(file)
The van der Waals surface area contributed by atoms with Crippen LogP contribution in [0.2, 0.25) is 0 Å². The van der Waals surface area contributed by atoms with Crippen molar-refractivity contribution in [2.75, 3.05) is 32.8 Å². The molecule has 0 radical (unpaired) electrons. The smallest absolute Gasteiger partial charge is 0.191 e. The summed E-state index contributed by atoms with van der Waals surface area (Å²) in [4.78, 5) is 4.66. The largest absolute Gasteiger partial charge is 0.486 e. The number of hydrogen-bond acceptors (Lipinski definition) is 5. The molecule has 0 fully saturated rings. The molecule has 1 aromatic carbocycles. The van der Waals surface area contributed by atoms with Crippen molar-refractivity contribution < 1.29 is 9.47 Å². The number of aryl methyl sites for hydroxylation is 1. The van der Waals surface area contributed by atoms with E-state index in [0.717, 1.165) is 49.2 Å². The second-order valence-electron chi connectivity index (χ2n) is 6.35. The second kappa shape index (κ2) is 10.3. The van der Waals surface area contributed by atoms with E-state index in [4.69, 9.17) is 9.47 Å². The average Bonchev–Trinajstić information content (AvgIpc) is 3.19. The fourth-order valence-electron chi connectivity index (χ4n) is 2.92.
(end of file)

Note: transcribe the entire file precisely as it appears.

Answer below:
The van der Waals surface area contributed by atoms with Crippen LogP contribution in [0.2, 0.25) is 0 Å². The van der Waals surface area contributed by atoms with Crippen molar-refractivity contribution in [2.75, 3.05) is 32.8 Å². The molecule has 0 radical (unpaired) electrons. The smallest absolute Gasteiger partial charge is 0.191 e. The summed E-state index contributed by atoms with van der Waals surface area (Å²) in [4.78, 5) is 4.66. The largest absolute Gasteiger partial charge is 0.486 e. The number of hydrogen-bond acceptors (Lipinski definition) is 5. The molecule has 0 fully saturated rings. The molecule has 1 aromatic carbocycles. The van der Waals surface area contributed by atoms with Crippen molar-refractivity contribution < 1.29 is 9.47 Å². The number of aryl methyl sites for hydroxylation is 1. The van der Waals surface area contributed by atoms with E-state index in [0.717, 1.165) is 49.2 Å². The second-order valence-electron chi connectivity index (χ2n) is 6.35. The second kappa shape index (κ2) is 10.3. The van der Waals surface area contributed by atoms with E-state index in [4.69, 9.17) is 9.47 Å². The average Bonchev–Trinajstić information content (AvgIpc) is 3.19. The fourth-order valence-electron chi connectivity index (χ4n) is 2.92.